Hundreds of soldiers will arrive in Sydney today to help police crackdown on residents flouting stay-at-home restrictions amid rising case numbers.

As many as 300 military personnel will undergo training over the weekend before hitting the streets with police on Monday to help ensure residents are complying with the health orders.

NSW Police Minister David Elliott said the deployment was necessary because a small minority of people thought “the rules didn’t apply to them”.

He told Channel Nine that the Australian Defence Force (ADF) officers would be paired with members of NSW Police. “It will be imminent to see the 300 soldiers on the street,” he said.

“It’s no different to what we saw in Melbourne last year where the police worked hand in glove with the military to ensure they could have that intelligence-based compliance checks done quickly and swiftly.”

Elliott said the federal government first offered military help on July 7 but up until now the government hadn’t thought it necessary.

But, as case numbers rose dramatically on Friday, NSW Police Commissioner Mick Fuller formally requested help from the ADF in enforcing Sydney’s lockdown.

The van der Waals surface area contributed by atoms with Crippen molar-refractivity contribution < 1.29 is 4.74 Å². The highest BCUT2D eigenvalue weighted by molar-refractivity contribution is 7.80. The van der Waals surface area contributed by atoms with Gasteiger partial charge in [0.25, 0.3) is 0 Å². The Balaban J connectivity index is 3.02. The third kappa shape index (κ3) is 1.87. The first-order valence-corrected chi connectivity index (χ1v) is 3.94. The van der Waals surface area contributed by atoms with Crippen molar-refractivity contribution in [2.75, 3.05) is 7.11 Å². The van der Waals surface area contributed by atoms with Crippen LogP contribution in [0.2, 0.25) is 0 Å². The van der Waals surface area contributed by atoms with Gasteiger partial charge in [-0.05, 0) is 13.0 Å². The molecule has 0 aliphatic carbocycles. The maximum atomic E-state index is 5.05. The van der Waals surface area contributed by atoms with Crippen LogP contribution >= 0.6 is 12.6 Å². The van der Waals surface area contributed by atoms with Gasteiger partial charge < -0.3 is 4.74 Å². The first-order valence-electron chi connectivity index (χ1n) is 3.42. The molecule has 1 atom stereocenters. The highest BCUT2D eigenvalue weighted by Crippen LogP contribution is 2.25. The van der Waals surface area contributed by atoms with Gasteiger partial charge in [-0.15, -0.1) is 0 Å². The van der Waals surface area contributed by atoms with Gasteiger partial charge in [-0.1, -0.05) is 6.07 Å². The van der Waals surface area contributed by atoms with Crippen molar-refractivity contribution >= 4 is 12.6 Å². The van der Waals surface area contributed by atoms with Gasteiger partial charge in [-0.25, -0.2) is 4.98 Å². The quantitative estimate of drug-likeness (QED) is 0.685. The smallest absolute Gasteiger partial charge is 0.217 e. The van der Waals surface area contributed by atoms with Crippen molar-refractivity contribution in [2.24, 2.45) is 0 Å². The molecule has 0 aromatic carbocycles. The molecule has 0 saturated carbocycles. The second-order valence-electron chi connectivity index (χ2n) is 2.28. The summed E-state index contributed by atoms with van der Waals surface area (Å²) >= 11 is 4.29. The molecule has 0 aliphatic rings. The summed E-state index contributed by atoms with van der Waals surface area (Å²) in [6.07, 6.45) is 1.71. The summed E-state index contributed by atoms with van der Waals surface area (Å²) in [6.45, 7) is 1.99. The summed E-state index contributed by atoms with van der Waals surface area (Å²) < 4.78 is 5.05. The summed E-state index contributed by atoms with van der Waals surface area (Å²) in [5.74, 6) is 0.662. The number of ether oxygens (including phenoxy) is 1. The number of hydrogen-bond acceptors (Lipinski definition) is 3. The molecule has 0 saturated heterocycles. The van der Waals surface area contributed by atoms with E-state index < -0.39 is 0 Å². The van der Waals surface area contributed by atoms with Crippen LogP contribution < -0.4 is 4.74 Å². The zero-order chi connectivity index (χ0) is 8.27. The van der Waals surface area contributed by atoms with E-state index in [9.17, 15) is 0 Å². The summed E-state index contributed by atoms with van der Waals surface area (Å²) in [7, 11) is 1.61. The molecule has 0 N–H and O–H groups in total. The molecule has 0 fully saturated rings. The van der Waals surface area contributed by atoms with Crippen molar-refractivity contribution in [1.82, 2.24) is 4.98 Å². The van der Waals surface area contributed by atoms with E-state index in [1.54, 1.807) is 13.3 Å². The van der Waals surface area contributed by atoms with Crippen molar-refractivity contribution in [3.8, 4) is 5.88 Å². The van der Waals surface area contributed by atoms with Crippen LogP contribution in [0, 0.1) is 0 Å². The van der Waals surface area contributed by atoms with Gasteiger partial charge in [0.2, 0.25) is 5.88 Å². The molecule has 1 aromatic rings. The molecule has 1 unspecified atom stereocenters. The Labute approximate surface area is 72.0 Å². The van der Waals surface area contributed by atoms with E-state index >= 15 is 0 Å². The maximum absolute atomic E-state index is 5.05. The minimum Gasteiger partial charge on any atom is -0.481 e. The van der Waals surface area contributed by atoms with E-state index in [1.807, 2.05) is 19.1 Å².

“There’s 2,000 doors we have to knock so to bring Defence in made logistical sense,” he said.

“We can double the amount of checks we do in a day by doing a police officer with a member of the ADF.

“They don’t come with powers and they won’t be carrying firearms but they come with an enormous amount of training, very disciplined, they understand the task.”

Commissioner Fuller said police had been stretched across a number of COVID-19 operations and this was an opportunity to bring in more resources to help maintain public safety in NSW.

More than 200 military personnel are already deployed in NSW, working in hotel quarantine and at Sydney Airport.

Cumberland Mayor Steve Christou said deploying the ADF to Western Sydney was an extreme measure and a sign the state government had “lost complete control”.

“The army’s here to defend its people not to be used against them,” he said.

“The army should have been brought in weeks ago to help with other measures; they could have helped with the delivery of the vaccines and the roll out, Meals on Wheels and other logistics.

“To bring them out as a secondary police measure because of the circumstances that the state government has created upon itself is a sign that they’ve lost complete control of this.”

Australia’s rate of vaccination – 17% of the adult population – remains one of the lowest among OECD nations.